PowerPage Podcast Episode 148 – Mac App Store

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Date: Monday, January 10th, 2011, 22:29
Category: Podcast

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Episode 148 of the PowerPage Podcast is now available. You can either download it from the iTunes Store or directly (22.4 MB, MP3).

Panel: Jason O’Grady and Rob Parker

Topics:
In this episode Rob and I discuss Apple’s brand-new Mac App Store, which launched on January 6 — and was cracked on the same day. We discuss its 10.6.6 requirement, the combo updater and some of our picks from the first 24 hours of the Mac App Store being open. Oh, and we play “What’s on your Mac.”

Here’s what’s on our Macs this week:

Jason

  • Alfred (free, Mac App Store) – Launcher for OS X that replaced QuickSilver and LaunchBar
  • Alfred Powerpack (~$19) – Extra features built on top of Alfred (file system navigation, result actions, etc.)
  • Caffeine (free, Mac App Store) – Tiny menu bar item to prevent your Mac from automatically going to sleep
  • AirFoil 4 ($25) – The premier tool for streaming audio around the house

Rob

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Intel exec cites Light Peak as ready for implementation

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Date: Monday, January 10th, 2011, 11:00
Category: Hardware, News

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It was on the horizon and now it’s here.

Per Macworld, an Intel executive on Friday said that its Light Peak interconnect technology, designed to link computers to devices like displays and external storage, is ready for implementation.

Light Peak, announced in 2009, was originally designed to use fiber optics to transmit data among systems and devices, but the initial builds will be based on copper, said David Perlmutter, executive vice president and general manager of Intel’s Architecture Group, in an interview with IDG News Service at the Consumer Electronics Show in Las Vegas.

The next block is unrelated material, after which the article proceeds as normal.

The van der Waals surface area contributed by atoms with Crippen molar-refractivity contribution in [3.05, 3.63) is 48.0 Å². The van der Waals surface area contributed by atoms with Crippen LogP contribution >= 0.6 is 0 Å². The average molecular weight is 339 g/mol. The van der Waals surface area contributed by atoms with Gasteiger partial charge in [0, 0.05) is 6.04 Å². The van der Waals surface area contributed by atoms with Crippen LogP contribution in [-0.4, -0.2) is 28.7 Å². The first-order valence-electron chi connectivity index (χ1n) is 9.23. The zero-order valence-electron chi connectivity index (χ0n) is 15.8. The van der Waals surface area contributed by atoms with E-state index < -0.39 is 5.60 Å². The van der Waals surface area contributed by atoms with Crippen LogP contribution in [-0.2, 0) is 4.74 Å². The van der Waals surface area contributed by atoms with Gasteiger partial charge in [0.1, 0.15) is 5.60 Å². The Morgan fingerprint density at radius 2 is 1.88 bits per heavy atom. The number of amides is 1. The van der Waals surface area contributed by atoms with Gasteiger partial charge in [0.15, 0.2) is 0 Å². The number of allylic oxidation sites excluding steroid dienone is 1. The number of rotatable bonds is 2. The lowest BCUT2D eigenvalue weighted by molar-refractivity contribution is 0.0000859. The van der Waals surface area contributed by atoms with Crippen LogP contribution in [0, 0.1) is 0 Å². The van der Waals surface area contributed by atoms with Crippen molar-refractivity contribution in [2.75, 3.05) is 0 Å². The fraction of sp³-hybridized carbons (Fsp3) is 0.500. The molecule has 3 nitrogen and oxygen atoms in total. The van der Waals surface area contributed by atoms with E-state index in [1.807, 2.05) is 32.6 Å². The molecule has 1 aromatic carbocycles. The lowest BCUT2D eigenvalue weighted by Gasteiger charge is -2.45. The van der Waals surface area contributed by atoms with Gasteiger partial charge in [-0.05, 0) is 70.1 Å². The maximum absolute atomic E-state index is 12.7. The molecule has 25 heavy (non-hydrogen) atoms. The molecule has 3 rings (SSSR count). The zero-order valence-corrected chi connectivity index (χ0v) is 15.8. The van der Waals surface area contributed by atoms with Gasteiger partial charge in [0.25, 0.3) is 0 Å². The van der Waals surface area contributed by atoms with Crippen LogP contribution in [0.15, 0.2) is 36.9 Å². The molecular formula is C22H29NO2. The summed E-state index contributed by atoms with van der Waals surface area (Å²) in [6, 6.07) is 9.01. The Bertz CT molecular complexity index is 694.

“The copper came out very good, surprisingly better than what we thought,” Perlmutter said. “Optical is always a new technology which is more expensive,” he added.

Perlmutter declined to comment on when Light Peak-enabled devices would reach store shelves, saying shipment depended on device makers. Intel has in the past said that devices with Light Peak technology would start shipping in late 2010 or early this year.

For the majority of user needs today, copper is good, Perlmutter said. But data transmission is much faster over fiber optics, which will increasingly be used by vendors in Light Peak implementations.

Intel has said Light Peak technology would use light to speed up data transmission between mobile devices and products including storage, networking and audio devices. It would transfer data at bandwidths starting at 10 gigabits per second over distances of up to 100 meters. But with copper wires, the speed and range of data transmission may not be as great.

Computers today are linked to external devices using connectors like USB, but Perlmutter refused to be drawn into a debate on whether Light Peak would ultimately replace those technologies.

“USB 3.0 already has a traction in the market. I don’t know if that will change,” Perlmutter said.

There could be co-existence, with USB, display and networking protocols running on top of Light Peak.

Stay tuned for additional details as they become available.

Apple follows suit, drops iPhone 3GS handset price to $49 with AT&T contract

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Date: Monday, January 10th, 2011, 06:39
Category: iPhone, News, retail

Without a ton of fanfare, Apple has dropped the price of its entry-level 8GB iPhone 3GS handset to US$49 with a new two-year contract with AT&T, matching the new low price that last week was offered exclusively by the carrier.

The 8GB iPhone 3GS now retails for US$49, down from its original price of US$99. The price change came quietly, without an announcement from Apple, just a few days after AT&T revealed it had reduced the price of the iPhone 3GS as well.

Per AppleInsider, last week, AT&T made it clear that the price of the iPhone 3GS sold in Apple’s own channels, such as its retail and online stores, were determined by Apple itself, suggesting the US$50 price cut was solely AT&T’s doing. At the time, Apple’s official iPhone site still offered the 8GB iPhone 3GS for US$99.